Opera Review: Saint-Saëns’ “Phryné” — Short and Witty, and Rediscovered

By Ralph P. Locke

An hour-long opera the world has forgotten — a world premiere recording by Saint-Saëns Phryne.

Saint-Saens Phryne

Florie Valiquette (Phryné), Anaïs Constans (Lampito), Cyrille Dubois (Nicias), François Rougier (Cynalopex), Thomas Dolié (Dicéphile), Patrick Bolleire (Agoragine/A Herald)

Spiritual Choir Concert, Rouen Normandy Opera Orchestra, dir. Herve Niquet

Bru Zane 1047—65 minutes

To buy, click here. To hear the contents of each track, click here.

I drew attention here to The fuse of the arts to a number of important but largely overlooked short operas, mostly in one act (or two or three very short acts). One-act operas “don’t get much respect” in an operatic culture that tends to be obsessed with grandeur and high intensity: yes, most shorter operas are intimate, and many are quite humorous and conversational . So they do best in a small space, often with singers able to convey subtle nuances, accompanied by the slightest gesture of face and hand that would get lost in the vast halls we have built (or at least used) for the performance. opera over the years. last century, such as the Met in New York and the Civic Opera Building in Chicago (which houses the Lyric Opera of Chicago).

At artistic fuse I have already reviewed, with pleasure, recordings of short operas by Saint-Saëns, Pauline Viardot, Reynaldo Hahn, Granados, Zemlinsky, Lennox Berkeley, the Swiss composer Richard Flury and the Bostonian Marti Epstein. The postman now brings me another little gem by Saint-Saëns, produced (like the previous one) by the Center de Musique Romantique Française, which is located at the Palazzetto Bru Zane (in Venice, Italy).

The Palazzetto’s ‘Bru Zane’ label has become one of the most important for classical and light classical music (including operetta) over the past decade. Bru Zane’s recordings are entirely devoted to forgotten French works, some of which were very popular in their time. The scores are carefully edited, from the best surviving sources, by Center scholars. And each CD set is accompanied by a small hardcover book containing informative and incisive essays, often written by renowned specialists, as well as sung texts and stage directions, all in French and good English. The company’s early releases were misleadingly labeled, on the spine of the book, Ediciones Singulares (and given order numbers beginning with “ES”); but it was simply the name of the book printer.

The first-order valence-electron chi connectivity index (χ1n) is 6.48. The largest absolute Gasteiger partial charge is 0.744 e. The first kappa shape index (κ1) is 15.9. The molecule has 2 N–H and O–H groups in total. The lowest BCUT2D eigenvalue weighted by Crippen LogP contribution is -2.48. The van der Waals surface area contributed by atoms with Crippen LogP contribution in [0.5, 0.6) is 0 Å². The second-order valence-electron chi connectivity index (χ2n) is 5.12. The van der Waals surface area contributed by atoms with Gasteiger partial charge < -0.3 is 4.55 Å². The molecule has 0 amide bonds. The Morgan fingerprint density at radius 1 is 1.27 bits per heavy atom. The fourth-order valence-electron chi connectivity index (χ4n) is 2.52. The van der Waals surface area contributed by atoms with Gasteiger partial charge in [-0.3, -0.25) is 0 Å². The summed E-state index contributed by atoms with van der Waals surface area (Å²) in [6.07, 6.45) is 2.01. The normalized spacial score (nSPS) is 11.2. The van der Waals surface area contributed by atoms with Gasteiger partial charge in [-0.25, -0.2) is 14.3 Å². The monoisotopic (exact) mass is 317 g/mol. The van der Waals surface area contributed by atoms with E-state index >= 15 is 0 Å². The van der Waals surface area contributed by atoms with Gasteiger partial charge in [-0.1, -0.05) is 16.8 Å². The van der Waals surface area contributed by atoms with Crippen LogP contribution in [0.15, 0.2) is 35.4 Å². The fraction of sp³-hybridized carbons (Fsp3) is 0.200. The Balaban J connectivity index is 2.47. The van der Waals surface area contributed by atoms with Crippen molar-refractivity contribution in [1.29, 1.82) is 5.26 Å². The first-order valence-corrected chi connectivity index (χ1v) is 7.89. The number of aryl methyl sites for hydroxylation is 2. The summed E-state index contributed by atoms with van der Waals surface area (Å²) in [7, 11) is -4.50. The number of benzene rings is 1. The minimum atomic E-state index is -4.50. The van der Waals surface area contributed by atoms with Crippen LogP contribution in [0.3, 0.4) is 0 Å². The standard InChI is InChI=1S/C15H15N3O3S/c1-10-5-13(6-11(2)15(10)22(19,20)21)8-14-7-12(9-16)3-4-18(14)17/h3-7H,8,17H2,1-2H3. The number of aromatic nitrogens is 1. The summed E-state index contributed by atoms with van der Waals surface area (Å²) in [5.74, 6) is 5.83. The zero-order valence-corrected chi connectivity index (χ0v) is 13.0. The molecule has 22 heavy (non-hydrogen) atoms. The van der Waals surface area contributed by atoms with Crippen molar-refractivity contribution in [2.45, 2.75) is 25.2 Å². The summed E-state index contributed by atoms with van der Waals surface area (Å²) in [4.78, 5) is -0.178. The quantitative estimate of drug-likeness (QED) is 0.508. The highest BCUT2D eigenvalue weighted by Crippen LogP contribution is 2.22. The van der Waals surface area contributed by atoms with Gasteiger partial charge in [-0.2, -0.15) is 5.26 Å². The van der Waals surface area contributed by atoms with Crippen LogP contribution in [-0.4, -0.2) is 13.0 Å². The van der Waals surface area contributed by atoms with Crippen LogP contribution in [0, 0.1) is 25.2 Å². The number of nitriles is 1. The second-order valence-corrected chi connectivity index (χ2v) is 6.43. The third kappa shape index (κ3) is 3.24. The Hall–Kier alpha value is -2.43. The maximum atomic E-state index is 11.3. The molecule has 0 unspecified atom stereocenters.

Over the past decade, Bru Zane has brought us major works by Johann Christian Bach (yes, an opera he wrote in French, for the Paris Opera!), Spontini, Gounod, Offenbach, Lalo, Massenet , Reynaldo Hahn, and others. And four little-known operas by Saint-Saëns.

Well, make it five, and the last one is shorter than most of them (except for the delicious one-act The yellow princess) but not inferior in inspiration and finesse. Phryne was first performed in 1893, in a version with lively spoken dialogue between the musical numbers, just as in most examples of opéra-comique and opéra-bouffe of the time, although in this case the dialogue is in verse and not in prose. Three years later, André Messager composed recitatives so that Phryne could be performed in theaters in Italy and elsewhere that required a work to be entirely sung. (Carmenlikewise, turned its dialogue into a recitative for performances abroad.)